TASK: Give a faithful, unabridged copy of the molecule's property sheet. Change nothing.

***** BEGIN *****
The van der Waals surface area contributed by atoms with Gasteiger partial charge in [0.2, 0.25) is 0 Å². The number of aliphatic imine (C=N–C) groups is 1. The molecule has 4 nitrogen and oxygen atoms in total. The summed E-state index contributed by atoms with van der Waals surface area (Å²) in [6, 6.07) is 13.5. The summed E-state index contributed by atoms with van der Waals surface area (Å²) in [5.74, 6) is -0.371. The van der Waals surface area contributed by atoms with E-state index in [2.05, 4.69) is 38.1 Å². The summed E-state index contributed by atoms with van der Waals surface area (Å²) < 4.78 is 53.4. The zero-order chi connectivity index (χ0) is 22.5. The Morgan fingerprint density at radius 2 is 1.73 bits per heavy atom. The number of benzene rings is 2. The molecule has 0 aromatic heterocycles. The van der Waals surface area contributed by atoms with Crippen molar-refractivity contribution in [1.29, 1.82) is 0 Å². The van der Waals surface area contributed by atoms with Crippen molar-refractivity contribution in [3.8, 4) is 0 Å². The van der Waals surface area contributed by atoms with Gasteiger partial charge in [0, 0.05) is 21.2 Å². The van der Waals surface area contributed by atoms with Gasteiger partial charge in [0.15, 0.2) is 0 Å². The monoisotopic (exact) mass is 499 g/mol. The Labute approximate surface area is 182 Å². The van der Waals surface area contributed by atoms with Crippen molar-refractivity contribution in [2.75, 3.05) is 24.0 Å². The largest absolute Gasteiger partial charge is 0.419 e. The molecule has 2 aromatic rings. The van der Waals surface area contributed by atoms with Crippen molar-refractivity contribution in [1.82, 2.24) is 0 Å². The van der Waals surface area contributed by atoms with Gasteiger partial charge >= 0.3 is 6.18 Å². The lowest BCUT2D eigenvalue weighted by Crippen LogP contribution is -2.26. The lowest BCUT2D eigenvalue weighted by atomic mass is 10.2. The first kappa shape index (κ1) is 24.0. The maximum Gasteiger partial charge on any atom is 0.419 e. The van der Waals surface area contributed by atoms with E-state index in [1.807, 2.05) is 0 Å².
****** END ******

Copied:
The van der Waals surface area contributed by atoms with Gasteiger partial charge in [0.2, 0.25) is 0 Å². The number of aliphatic imine (C=N–C) groups is 1. The molecule has 4 nitrogen and oxygen atoms in total. The summed E-state index contributed by atoms with van der Waals surface area (Å²) in [6, 6.07) is 13.5. The summed E-state index contributed by atoms with van der Waals surface area (Å²) in [5.74, 6) is -0.371. The van der Waals surface area contributed by atoms with E-state index in [2.05, 4.69) is 38.1 Å². The summed E-state index contributed by atoms with van der Waals surface area (Å²) < 4.78 is 53.4. The zero-order chi connectivity index (χ0) is 22.5. The Morgan fingerprint density at radius 2 is 1.73 bits per heavy atom. The number of benzene rings is 2. The molecule has 0 aromatic heterocycles. The van der Waals surface area contributed by atoms with Crippen molar-refractivity contribution in [1.29, 1.82) is 0 Å². The van der Waals surface area contributed by atoms with Crippen molar-refractivity contribution in [3.8, 4) is 0 Å². The van der Waals surface area contributed by atoms with Gasteiger partial charge in [0, 0.05) is 21.2 Å². The van der Waals surface area contributed by atoms with Gasteiger partial charge in [0.15, 0.2) is 0 Å². The monoisotopic (exact) mass is 499 g/mol. The Labute approximate surface area is 182 Å². The van der Waals surface area contributed by atoms with Crippen molar-refractivity contribution in [2.75, 3.05) is 24.0 Å². The largest absolute Gasteiger partial charge is 0.419 e. The molecule has 2 aromatic rings. The van der Waals surface area contributed by atoms with Crippen molar-refractivity contribution in [1.82, 2.24) is 0 Å². The van der Waals surface area contributed by atoms with Gasteiger partial charge >= 0.3 is 6.18 Å². The lowest BCUT2D eigenvalue weighted by Crippen LogP contribution is -2.26. The lowest BCUT2D eigenvalue weighted by atomic mass is 10.2. The first kappa shape index (κ1) is 24.0. The maximum Gasteiger partial charge on any atom is 0.419 e. The van der Waals surface area contributed by atoms with E-state index in [1.807, 2.05) is 0 Å².